Q.E.D.
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Q.E.D.

Math Education Needs Willy Wonka

Time To Bust Through Math Education’s Glass Ceiling

The 1971 movie Willy Wonka and The Chocolate Factory has been one of the most influential things in my life. Its effects have always been fermenting in my mind, creating vivid landscapes of connection in both my personal and professional life. And, this influence is corroborated all over the internet in terms of life lessons that can be learned from this classic film adaptation of Roald Dahl’s 1964 book. This Forbes article is one of my favorites.

In the movie there are literary allusions sprinkled throughout — none of which were in the original book. Shakespeare gets top billing, with 6 quotes. It should be of little surprise that my book Pi of Life: The Hidden Happiness of Mathematics paid homage to this endearing and educational movie.

Last Page of Pi’s Index

In terms of math education, in the broadest strokes, I just think that the experience that students — and teachers — have with mathematics needs to be…weirder. For the most obvious answer is that mathematics is weird. And yes, we are using the word “weird” to mean wonderful, whimsical, and wacky. It’s our moral imperative to share that with our students. But, perhaps we are getting ahead of ourselves.

Do we as math educators see mathematics dripping with those psychedelic colours? Do we as math educators yearn for the most trippy ideas/visions of mathematics. Do we as math educators simply see mathematics as just one more thing to be responsibility delivered in an increasingly weary and anachronistic system?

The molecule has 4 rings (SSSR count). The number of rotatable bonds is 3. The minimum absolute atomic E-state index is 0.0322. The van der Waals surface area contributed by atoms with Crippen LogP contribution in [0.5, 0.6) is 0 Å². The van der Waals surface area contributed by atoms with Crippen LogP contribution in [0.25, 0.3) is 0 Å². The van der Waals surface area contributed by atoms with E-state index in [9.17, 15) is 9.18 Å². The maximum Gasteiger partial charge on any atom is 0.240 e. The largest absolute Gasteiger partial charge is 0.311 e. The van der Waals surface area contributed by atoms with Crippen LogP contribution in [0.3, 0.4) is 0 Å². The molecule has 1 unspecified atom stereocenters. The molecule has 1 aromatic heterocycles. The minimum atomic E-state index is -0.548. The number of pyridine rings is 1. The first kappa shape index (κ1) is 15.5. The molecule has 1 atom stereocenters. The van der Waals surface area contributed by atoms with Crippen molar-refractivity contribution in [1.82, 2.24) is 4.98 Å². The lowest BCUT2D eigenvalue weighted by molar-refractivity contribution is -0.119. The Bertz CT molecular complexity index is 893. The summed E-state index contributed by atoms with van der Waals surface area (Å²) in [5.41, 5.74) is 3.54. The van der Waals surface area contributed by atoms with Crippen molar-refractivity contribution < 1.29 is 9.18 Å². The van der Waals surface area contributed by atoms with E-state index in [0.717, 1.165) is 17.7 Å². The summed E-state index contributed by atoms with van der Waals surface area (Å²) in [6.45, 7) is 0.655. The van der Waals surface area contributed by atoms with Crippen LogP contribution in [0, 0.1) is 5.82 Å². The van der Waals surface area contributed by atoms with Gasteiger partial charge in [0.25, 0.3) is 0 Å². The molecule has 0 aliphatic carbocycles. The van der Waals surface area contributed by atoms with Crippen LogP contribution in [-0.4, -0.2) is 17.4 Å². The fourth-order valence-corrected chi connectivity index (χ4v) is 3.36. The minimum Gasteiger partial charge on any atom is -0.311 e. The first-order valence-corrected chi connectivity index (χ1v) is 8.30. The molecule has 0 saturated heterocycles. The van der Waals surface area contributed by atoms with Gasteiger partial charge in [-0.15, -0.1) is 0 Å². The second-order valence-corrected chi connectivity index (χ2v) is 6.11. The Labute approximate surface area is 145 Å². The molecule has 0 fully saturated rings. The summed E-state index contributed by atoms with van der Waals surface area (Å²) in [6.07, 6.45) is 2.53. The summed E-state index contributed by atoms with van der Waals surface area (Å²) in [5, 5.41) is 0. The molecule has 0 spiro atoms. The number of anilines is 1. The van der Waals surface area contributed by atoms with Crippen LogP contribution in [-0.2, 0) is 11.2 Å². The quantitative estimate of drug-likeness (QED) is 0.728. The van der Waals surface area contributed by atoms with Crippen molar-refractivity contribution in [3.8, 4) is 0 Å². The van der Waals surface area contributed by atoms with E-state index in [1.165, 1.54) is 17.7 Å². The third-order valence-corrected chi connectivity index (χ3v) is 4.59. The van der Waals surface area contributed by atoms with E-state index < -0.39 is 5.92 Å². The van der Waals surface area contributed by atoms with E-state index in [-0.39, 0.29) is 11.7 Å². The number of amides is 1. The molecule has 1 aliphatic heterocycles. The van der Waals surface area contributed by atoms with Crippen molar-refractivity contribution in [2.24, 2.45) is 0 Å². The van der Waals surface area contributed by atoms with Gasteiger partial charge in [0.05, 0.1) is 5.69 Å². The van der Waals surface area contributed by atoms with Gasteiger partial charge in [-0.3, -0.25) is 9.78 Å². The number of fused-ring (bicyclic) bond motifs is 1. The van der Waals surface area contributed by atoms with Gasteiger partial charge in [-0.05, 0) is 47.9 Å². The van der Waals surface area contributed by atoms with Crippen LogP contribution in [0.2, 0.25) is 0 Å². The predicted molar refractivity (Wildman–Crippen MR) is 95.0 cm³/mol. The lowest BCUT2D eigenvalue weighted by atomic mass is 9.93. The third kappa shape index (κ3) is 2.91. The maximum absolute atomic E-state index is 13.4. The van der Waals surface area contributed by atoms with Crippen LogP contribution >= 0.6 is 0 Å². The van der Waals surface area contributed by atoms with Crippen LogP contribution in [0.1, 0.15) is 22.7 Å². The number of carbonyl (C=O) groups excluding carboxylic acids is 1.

I believe that the many of the answers to reconstructing the mathematical experience in schools lies — you guessed it — with the magnificently strange Willy Wonka. Gene Wilder’s performance in that film is so riveting and teeming with wisdom, is that he is now overwhelmingly remembered as an actor in that complex role. In the last scene of the movie, Wonka rides in the Wonkavator with Charlie and his grandpa. The fact that the Wonkavator shatters a glass ceiling is a metaphor for another day. But, just prior, Wonka talks about how the mysterious elevator works:

Willy Wonka: “This is the great glass Wonkavator.”
Grandpa Joe: “It’s an elevator.”
Willy Wonka: “It’s a Wonkavator. An elevator can only go up and down, but the Wonkavator can go sideways and slantways and longways and backways…”
Charlie: “And frontways?”
Willy Wonka: “…and squareways and front ways and any other ways that you can think of. It can take you to any room in the whole factory just by pressing one of these buttons. Any of these buttons. Just press a button and, zing, you’re off! And up until now, I’ve pressed them all… except one. This one. Go ahead, Charlie.”
Charlie: “Me? (Wonka nods yes)”

Deliciously embedded in this conversation is the road map for learning mathematics. Our current path is straight, rigid, and always moving in the same, cliched directions of up and forward — here is the question, let’s get some answers; here is the theory, let’s see the application; here are the formulas, use them, etc.

A Wonka road map would be a 360 degree exploration of mathematics — and beyond. It would have the visual sensation of being in his factory, replete with all the strange and colourful rooms. Speaking of which — and the parallel is uncanny — Yayoi Kusama’s brilliant exhibit Infinity Mirrors has made a rare North American stop in Toronto. It is this kind of mesmerizing art that expands the mind that mathematics needs to be. Well, it already is. We just continually fail to harvest these dragon fruits, horned melons, and pitayas — preferring low-hanging fruits of computations, worksheets, tests to be mastered, and grades to be attained.